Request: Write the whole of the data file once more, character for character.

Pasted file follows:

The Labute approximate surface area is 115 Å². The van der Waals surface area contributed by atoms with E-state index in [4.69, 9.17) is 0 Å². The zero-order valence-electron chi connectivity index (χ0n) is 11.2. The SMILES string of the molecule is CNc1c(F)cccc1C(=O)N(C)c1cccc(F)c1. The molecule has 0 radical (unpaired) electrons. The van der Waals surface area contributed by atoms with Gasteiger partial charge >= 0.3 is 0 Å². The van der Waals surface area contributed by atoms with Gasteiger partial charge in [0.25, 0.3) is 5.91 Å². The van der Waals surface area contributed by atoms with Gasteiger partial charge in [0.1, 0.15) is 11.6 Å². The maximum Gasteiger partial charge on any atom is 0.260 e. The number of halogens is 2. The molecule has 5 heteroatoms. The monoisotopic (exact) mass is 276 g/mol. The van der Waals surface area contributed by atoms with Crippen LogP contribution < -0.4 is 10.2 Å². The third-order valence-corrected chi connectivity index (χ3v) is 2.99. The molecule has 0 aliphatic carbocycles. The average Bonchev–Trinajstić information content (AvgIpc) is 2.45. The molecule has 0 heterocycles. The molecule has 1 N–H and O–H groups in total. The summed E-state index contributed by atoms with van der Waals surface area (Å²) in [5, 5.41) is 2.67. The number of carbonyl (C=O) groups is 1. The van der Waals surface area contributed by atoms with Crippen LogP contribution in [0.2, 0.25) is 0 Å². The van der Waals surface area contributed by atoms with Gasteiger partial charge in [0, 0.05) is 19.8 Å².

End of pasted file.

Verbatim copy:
The Labute approximate surface area is 115 Å². The van der Waals surface area contributed by atoms with E-state index in [4.69, 9.17) is 0 Å². The zero-order valence-electron chi connectivity index (χ0n) is 11.2. The SMILES string of the molecule is CNc1c(F)cccc1C(=O)N(C)c1cccc(F)c1. The molecule has 0 radical (unpaired) electrons. The van der Waals surface area contributed by atoms with Gasteiger partial charge >= 0.3 is 0 Å². The van der Waals surface area contributed by atoms with Gasteiger partial charge in [0.25, 0.3) is 5.91 Å². The van der Waals surface area contributed by atoms with Gasteiger partial charge in [0.1, 0.15) is 11.6 Å². The maximum Gasteiger partial charge on any atom is 0.260 e. The number of halogens is 2. The molecule has 5 heteroatoms. The monoisotopic (exact) mass is 276 g/mol. The van der Waals surface area contributed by atoms with Crippen LogP contribution < -0.4 is 10.2 Å². The third-order valence-corrected chi connectivity index (χ3v) is 2.99. The molecule has 0 aliphatic carbocycles. The average Bonchev–Trinajstić information content (AvgIpc) is 2.45. The molecule has 0 heterocycles. The molecule has 1 N–H and O–H groups in total. The summed E-state index contributed by atoms with van der Waals surface area (Å²) in [5, 5.41) is 2.67. The number of carbonyl (C=O) groups is 1. The van der Waals surface area contributed by atoms with Crippen LogP contribution in [0.2, 0.25) is 0 Å². The van der Waals surface area contributed by atoms with Gasteiger partial charge in [0, 0.05) is 19.8 Å².